Bright way to sort recycling more simply

German scientists say they have spotted a way to sort plastics for recycling much more speedily – and it’s all down to fluorescent light. The technique hinges on automated recognition […]

Register now!

By Vicky Ellis

German scientists say they have spotted a way to sort plastics for recycling much more speedily – and it’s all down to fluorescent light.

The technique hinges on automated recognition of a plastic item’s polymer make-up – i.e. the molecules it is made of.

Professor Heinz Langhals at Ludwig-MaximiliansUniversitat (LMU)’s Department of Chemistry explains: “Plastics emit fluorescent light when exposed to a brief flash of light, and the emission decays with time in a distinctive pattern.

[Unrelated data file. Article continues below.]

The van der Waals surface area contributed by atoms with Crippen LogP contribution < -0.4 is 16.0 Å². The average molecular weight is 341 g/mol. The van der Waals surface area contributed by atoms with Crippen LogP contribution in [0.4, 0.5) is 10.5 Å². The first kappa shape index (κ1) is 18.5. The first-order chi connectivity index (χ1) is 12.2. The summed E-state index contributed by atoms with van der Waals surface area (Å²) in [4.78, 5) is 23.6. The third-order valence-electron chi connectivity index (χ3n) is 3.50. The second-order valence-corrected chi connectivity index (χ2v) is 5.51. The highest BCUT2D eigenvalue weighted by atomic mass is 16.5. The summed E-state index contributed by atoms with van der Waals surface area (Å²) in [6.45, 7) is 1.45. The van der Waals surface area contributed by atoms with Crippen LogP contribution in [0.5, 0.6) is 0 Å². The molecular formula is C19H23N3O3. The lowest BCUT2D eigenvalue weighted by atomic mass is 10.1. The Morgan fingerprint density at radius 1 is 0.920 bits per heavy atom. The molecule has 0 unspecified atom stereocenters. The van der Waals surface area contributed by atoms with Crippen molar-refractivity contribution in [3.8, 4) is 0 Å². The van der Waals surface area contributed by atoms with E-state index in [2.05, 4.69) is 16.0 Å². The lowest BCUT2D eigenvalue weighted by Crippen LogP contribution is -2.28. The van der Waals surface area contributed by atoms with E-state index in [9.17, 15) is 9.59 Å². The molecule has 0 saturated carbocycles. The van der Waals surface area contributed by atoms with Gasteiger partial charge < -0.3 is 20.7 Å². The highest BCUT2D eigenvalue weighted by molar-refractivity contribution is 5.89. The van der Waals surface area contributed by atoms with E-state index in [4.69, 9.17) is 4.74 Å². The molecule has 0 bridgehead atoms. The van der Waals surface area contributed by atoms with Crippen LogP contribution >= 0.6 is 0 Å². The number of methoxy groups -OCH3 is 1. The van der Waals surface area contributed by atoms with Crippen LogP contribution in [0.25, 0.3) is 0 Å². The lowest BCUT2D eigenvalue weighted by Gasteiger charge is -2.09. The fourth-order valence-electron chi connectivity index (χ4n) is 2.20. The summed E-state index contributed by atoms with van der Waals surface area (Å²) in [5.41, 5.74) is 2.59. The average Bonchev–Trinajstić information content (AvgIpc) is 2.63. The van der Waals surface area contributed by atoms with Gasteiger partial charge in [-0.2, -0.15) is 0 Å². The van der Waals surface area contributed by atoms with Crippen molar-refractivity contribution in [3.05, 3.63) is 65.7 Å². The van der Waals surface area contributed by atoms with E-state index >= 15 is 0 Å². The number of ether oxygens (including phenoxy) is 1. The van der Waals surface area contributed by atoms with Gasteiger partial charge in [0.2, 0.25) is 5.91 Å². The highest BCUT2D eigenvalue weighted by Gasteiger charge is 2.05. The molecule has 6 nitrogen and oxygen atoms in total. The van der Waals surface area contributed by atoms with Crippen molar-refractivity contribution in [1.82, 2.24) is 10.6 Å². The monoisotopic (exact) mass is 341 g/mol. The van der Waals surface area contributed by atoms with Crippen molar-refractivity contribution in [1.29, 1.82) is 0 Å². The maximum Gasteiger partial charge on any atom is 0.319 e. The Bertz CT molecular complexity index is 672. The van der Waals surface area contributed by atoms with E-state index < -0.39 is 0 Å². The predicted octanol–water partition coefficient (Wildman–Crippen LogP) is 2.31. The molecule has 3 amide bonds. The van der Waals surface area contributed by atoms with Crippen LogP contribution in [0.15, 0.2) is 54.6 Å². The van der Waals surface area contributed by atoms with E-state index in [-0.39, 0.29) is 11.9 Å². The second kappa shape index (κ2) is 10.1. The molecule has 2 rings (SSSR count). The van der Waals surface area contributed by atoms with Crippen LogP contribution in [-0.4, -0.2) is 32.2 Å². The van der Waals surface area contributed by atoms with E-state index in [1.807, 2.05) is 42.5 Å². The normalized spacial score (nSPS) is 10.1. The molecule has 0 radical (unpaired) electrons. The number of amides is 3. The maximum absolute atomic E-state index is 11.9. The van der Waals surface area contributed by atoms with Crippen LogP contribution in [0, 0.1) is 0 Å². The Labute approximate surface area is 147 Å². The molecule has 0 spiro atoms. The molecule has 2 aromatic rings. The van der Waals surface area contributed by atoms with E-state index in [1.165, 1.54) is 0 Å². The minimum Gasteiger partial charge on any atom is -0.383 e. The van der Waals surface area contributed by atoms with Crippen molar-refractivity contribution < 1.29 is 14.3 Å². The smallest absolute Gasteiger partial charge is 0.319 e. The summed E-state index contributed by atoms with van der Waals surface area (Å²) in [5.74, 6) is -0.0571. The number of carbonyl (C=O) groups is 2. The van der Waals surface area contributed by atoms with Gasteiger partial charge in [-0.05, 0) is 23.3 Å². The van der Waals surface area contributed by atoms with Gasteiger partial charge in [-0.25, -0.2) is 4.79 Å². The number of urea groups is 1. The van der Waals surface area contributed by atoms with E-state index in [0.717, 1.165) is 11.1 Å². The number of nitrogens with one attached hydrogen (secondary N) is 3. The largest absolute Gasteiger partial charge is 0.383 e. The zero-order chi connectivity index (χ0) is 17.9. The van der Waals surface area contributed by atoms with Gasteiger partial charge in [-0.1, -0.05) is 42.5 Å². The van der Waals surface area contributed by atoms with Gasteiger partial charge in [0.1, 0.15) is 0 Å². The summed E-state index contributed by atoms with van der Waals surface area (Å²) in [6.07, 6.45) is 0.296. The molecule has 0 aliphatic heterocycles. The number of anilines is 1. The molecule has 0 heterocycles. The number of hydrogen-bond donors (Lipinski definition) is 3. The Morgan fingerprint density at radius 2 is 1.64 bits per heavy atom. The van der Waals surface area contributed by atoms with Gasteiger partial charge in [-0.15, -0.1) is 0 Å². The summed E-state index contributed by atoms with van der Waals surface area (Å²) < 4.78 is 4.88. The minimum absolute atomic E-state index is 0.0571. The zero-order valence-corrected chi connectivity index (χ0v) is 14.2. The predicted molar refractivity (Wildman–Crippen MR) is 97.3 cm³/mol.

“Thus, their fluorescence lifetimes are highly characteristic for the different types of polymers, and can serve as an identifying fingerprint.”

Details of the new method are published in the latest issue of the journal “Green and Sustainable Chemistry”.

The development could be important because to re-use plastics, typically by melting them down and injecting them into a mould, they need to be “chemically pure”, says the scientist.

Even a plastic contaminated 5% by another material can be a problem.

The LMU researchers have applied to patent their new technique.